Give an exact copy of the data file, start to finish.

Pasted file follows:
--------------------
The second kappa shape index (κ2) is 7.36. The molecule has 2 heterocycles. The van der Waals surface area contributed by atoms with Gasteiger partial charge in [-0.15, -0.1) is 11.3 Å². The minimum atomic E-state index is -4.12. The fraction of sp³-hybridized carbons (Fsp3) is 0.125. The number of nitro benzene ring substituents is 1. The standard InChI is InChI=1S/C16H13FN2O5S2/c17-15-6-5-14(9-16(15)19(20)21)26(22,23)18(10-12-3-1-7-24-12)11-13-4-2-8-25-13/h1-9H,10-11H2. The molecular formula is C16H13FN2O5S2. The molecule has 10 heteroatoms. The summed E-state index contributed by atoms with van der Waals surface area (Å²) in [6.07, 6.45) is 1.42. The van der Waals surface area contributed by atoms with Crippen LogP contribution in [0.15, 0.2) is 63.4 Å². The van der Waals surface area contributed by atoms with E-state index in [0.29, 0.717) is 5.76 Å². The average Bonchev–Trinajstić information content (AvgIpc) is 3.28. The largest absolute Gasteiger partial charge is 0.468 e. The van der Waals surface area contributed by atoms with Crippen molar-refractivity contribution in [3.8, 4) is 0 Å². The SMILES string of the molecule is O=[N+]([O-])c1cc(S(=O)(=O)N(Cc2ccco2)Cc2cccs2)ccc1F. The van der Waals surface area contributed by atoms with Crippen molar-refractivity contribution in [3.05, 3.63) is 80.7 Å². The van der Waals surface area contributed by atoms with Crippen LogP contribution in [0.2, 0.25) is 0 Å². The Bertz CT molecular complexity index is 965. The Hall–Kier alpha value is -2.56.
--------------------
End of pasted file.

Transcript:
The second kappa shape index (κ2) is 7.36. The molecule has 2 heterocycles. The van der Waals surface area contributed by atoms with Gasteiger partial charge in [-0.15, -0.1) is 11.3 Å². The minimum atomic E-state index is -4.12. The fraction of sp³-hybridized carbons (Fsp3) is 0.125. The number of nitro benzene ring substituents is 1. The standard InChI is InChI=1S/C16H13FN2O5S2/c17-15-6-5-14(9-16(15)19(20)21)26(22,23)18(10-12-3-1-7-24-12)11-13-4-2-8-25-13/h1-9H,10-11H2. The molecular formula is C16H13FN2O5S2. The molecule has 10 heteroatoms. The summed E-state index contributed by atoms with van der Waals surface area (Å²) in [6.07, 6.45) is 1.42. The van der Waals surface area contributed by atoms with Crippen LogP contribution in [0.15, 0.2) is 63.4 Å². The van der Waals surface area contributed by atoms with E-state index in [0.29, 0.717) is 5.76 Å². The average Bonchev–Trinajstić information content (AvgIpc) is 3.28. The largest absolute Gasteiger partial charge is 0.468 e. The van der Waals surface area contributed by atoms with Crippen molar-refractivity contribution in [3.8, 4) is 0 Å². The SMILES string of the molecule is O=[N+]([O-])c1cc(S(=O)(=O)N(Cc2ccco2)Cc2cccs2)ccc1F. The van der Waals surface area contributed by atoms with Crippen molar-refractivity contribution in [3.05, 3.63) is 80.7 Å². The van der Waals surface area contributed by atoms with Crippen LogP contribution in [0.2, 0.25) is 0 Å². The Bertz CT molecular complexity index is 965. The Hall–Kier alpha value is -2.56.